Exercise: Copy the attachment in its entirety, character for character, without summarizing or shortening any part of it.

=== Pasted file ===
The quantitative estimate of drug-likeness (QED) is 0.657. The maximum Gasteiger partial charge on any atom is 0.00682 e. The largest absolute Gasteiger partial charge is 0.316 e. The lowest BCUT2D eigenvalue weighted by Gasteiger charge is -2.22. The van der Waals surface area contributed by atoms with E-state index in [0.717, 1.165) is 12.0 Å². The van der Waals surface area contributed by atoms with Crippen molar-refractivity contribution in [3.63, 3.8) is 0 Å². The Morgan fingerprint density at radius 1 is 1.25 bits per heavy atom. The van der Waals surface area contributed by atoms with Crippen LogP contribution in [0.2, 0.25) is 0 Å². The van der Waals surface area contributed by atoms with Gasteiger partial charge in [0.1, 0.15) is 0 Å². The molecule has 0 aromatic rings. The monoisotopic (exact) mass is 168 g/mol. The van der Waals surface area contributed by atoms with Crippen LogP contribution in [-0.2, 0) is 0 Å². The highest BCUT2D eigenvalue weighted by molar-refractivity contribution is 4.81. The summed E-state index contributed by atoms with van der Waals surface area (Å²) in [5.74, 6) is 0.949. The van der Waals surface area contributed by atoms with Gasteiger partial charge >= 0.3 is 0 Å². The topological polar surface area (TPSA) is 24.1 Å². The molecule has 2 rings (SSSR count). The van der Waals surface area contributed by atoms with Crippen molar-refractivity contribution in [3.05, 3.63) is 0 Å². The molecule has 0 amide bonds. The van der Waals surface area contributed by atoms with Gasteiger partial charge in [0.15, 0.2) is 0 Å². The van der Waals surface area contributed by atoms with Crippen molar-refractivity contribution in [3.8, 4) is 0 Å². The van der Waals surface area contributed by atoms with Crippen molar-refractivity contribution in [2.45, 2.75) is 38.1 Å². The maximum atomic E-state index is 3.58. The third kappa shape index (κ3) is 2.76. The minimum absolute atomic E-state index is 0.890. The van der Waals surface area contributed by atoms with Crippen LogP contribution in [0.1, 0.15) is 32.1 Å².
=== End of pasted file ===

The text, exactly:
The quantitative estimate of drug-likeness (QED) is 0.657. The maximum Gasteiger partial charge on any atom is 0.00682 e. The largest absolute Gasteiger partial charge is 0.316 e. The lowest BCUT2D eigenvalue weighted by Gasteiger charge is -2.22. The van der Waals surface area contributed by atoms with E-state index in [0.717, 1.165) is 12.0 Å². The van der Waals surface area contributed by atoms with Crippen molar-refractivity contribution in [3.63, 3.8) is 0 Å². The Morgan fingerprint density at radius 1 is 1.25 bits per heavy atom. The van der Waals surface area contributed by atoms with Crippen LogP contribution in [0.2, 0.25) is 0 Å². The van der Waals surface area contributed by atoms with Gasteiger partial charge in [0.1, 0.15) is 0 Å². The molecule has 0 aromatic rings. The monoisotopic (exact) mass is 168 g/mol. The van der Waals surface area contributed by atoms with Crippen LogP contribution in [-0.2, 0) is 0 Å². The highest BCUT2D eigenvalue weighted by molar-refractivity contribution is 4.81. The summed E-state index contributed by atoms with van der Waals surface area (Å²) in [5.74, 6) is 0.949. The van der Waals surface area contributed by atoms with Gasteiger partial charge >= 0.3 is 0 Å². The topological polar surface area (TPSA) is 24.1 Å². The molecule has 2 rings (SSSR count). The van der Waals surface area contributed by atoms with Crippen molar-refractivity contribution in [3.05, 3.63) is 0 Å². The molecule has 0 amide bonds. The van der Waals surface area contributed by atoms with Gasteiger partial charge in [0.15, 0.2) is 0 Å². The van der Waals surface area contributed by atoms with Crippen molar-refractivity contribution in [3.8, 4) is 0 Å². The van der Waals surface area contributed by atoms with Crippen molar-refractivity contribution in [2.45, 2.75) is 38.1 Å². The maximum atomic E-state index is 3.58. The third kappa shape index (κ3) is 2.76. The minimum absolute atomic E-state index is 0.890. The van der Waals surface area contributed by atoms with Crippen LogP contribution in [0.1, 0.15) is 32.1 Å².